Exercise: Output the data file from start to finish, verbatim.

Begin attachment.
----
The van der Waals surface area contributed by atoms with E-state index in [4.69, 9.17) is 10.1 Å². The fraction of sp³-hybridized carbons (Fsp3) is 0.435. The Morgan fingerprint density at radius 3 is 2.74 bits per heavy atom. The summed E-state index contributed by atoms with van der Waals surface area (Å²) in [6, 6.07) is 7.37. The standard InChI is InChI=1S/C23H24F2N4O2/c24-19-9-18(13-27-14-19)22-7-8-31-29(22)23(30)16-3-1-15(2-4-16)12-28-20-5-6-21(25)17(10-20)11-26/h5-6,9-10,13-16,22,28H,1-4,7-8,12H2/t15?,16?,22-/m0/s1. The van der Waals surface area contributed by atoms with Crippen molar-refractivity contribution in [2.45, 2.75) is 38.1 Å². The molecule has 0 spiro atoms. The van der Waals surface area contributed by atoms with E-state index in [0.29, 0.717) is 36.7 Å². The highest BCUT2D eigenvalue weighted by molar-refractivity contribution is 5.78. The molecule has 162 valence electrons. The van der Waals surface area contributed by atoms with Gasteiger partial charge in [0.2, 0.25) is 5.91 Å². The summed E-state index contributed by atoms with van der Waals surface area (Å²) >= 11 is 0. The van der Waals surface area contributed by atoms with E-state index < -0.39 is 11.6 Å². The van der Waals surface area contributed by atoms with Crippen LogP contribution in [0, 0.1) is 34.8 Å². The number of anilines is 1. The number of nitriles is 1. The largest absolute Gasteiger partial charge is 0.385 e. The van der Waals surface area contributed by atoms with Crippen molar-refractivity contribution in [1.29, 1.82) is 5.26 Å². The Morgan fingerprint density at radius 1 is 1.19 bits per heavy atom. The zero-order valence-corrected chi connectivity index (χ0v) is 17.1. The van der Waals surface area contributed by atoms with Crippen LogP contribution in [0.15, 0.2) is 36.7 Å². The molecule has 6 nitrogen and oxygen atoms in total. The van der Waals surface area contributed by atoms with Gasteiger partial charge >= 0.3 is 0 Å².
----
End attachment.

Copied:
The van der Waals surface area contributed by atoms with E-state index in [4.69, 9.17) is 10.1 Å². The fraction of sp³-hybridized carbons (Fsp3) is 0.435. The Morgan fingerprint density at radius 3 is 2.74 bits per heavy atom. The summed E-state index contributed by atoms with van der Waals surface area (Å²) in [6, 6.07) is 7.37. The standard InChI is InChI=1S/C23H24F2N4O2/c24-19-9-18(13-27-14-19)22-7-8-31-29(22)23(30)16-3-1-15(2-4-16)12-28-20-5-6-21(25)17(10-20)11-26/h5-6,9-10,13-16,22,28H,1-4,7-8,12H2/t15?,16?,22-/m0/s1. The van der Waals surface area contributed by atoms with Crippen molar-refractivity contribution in [2.45, 2.75) is 38.1 Å². The molecule has 0 spiro atoms. The van der Waals surface area contributed by atoms with E-state index in [0.29, 0.717) is 36.7 Å². The highest BCUT2D eigenvalue weighted by molar-refractivity contribution is 5.78. The molecule has 162 valence electrons. The van der Waals surface area contributed by atoms with Gasteiger partial charge in [0.2, 0.25) is 5.91 Å². The summed E-state index contributed by atoms with van der Waals surface area (Å²) >= 11 is 0. The van der Waals surface area contributed by atoms with E-state index < -0.39 is 11.6 Å². The van der Waals surface area contributed by atoms with Crippen LogP contribution in [0, 0.1) is 34.8 Å². The number of anilines is 1. The number of nitriles is 1. The largest absolute Gasteiger partial charge is 0.385 e. The van der Waals surface area contributed by atoms with Crippen molar-refractivity contribution in [1.29, 1.82) is 5.26 Å². The Morgan fingerprint density at radius 1 is 1.19 bits per heavy atom. The zero-order valence-corrected chi connectivity index (χ0v) is 17.1. The van der Waals surface area contributed by atoms with Crippen LogP contribution in [0.15, 0.2) is 36.7 Å². The molecule has 6 nitrogen and oxygen atoms in total. The van der Waals surface area contributed by atoms with Gasteiger partial charge >= 0.3 is 0 Å².